I'm not a lawyer, so the following is not legal advice. For legal advice, consult a lawyer.
The facts are he gave you a $1,000 earnest money check, and both you and he signed a sales agreement. You can call it a note if you want, but if it identified the property, the price, the desire to purchase, then that's a contract. You two discussed additional terms--but, even if you two had agreed, oral agreements aren't enforceable. You had (from your description) a written contract.
He then stopped payment on the check. He broke the contract. On the face of it, it appears that a small claims court might find in your favor. As for anything above the $1,000, you'd have to show actual damages. Receipts for expenses that would have been directly related to sales contract would be evidence of damages. Cancelling another showing wouldn't be--you couldn't show that, had the showing occurred, you would have sold your home.
One tip: When you're selling FSBO, always use your own contracts. You have to remain in control. One problem here is that you let the buyer be in control. Never let that happen.
Another tip: Read rockinblu's blog about selling FSBO: http://www.trulia.com/blog/rockinblu/2008/08/thinking_about_
Hope that helps.
So don't take it personally.
You want to be a FSBO? Man up! and Move on!
Welcome to the the world of business!
No, you will not be able to collect a dime because you have no damages.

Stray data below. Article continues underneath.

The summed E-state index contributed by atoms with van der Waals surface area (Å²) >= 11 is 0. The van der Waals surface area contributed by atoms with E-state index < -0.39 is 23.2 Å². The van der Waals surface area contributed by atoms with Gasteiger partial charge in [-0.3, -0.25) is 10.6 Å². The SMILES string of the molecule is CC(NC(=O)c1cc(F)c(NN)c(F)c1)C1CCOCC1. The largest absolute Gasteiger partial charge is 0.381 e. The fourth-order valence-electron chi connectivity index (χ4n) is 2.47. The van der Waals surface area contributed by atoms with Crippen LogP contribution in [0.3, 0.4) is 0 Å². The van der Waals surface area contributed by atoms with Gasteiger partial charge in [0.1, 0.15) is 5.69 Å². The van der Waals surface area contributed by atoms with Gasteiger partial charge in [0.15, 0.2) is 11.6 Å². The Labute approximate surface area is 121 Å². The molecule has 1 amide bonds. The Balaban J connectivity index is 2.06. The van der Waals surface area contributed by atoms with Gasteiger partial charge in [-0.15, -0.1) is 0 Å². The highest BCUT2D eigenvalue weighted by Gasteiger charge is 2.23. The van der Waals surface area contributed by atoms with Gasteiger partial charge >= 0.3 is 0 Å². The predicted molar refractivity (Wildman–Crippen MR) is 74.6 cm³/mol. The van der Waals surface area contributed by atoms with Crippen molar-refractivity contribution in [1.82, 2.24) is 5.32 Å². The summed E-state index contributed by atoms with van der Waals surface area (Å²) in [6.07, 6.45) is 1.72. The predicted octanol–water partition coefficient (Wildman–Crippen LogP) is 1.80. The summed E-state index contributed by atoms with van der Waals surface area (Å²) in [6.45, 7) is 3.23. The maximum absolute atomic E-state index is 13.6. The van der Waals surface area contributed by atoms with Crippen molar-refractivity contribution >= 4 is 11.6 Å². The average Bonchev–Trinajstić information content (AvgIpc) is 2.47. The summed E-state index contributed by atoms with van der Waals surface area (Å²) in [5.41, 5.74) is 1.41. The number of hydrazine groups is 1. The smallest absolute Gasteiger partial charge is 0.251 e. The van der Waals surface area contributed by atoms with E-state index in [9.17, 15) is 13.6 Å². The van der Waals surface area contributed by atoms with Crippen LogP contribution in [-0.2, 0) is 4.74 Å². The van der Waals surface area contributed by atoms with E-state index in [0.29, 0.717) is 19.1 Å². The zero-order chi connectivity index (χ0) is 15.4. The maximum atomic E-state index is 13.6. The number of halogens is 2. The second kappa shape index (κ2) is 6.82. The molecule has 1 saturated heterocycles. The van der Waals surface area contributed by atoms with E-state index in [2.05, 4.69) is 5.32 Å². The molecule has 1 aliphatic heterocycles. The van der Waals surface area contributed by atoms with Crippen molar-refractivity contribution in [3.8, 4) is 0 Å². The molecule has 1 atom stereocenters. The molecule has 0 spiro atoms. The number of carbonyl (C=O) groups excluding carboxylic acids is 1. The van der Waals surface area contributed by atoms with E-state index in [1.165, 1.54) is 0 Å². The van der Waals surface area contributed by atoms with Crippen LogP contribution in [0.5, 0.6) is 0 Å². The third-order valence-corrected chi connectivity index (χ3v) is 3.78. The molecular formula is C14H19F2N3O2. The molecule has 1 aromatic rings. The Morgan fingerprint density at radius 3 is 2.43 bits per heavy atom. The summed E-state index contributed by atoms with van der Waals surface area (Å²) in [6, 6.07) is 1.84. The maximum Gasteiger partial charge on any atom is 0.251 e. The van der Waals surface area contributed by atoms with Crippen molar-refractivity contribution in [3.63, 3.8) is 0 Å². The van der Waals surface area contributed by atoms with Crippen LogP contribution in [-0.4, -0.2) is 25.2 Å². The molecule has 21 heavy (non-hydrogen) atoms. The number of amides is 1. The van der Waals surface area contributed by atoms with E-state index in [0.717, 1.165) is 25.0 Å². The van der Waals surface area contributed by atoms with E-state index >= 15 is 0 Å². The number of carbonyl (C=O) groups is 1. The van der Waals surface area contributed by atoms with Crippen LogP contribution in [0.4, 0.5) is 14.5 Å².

Just for fun, I'd suggest interviewing three Realtors. Ask them to analyze your situation then compare their proposals. If it turns out that you need to list it with a professional (which happens most of the time), then you are all set.
I am not going to harp on the fact that what you have experienced is one of the pitfalls of trying this on your own, without at least doing your due dillgence and being prepared or educated for this kind of situation.
I don;t know how you worded your initial agreement, but in more formal contracts, how, when, or IF a deposit will or won't be returned is spelled out.
Perhaps in the future, you should consult with an attorney asap to have formal contracts drawn up.
You might also want to ask the potential buyer ahead of time certain questions (have a list prepared) such as whether they have a house to sell.... or whether they are approved for a mortgage or what other terms they might be interested in attaching to the purchase. Most buyers at least want the right to have an inspection. If this buyer changed his mind on the "as is" idea.............It doesn't surprise me one bit.
You have at least learned a valuable lesson......there is more to "selling" your home than simply agreeing to a price. That's just the very tip of the iceberg.
Better luck next time!..................
If you can see a way out of that agreement, so can the "buyer," and he'll be sure to point that out to the judge, and you probably won't win.
Hope that helps,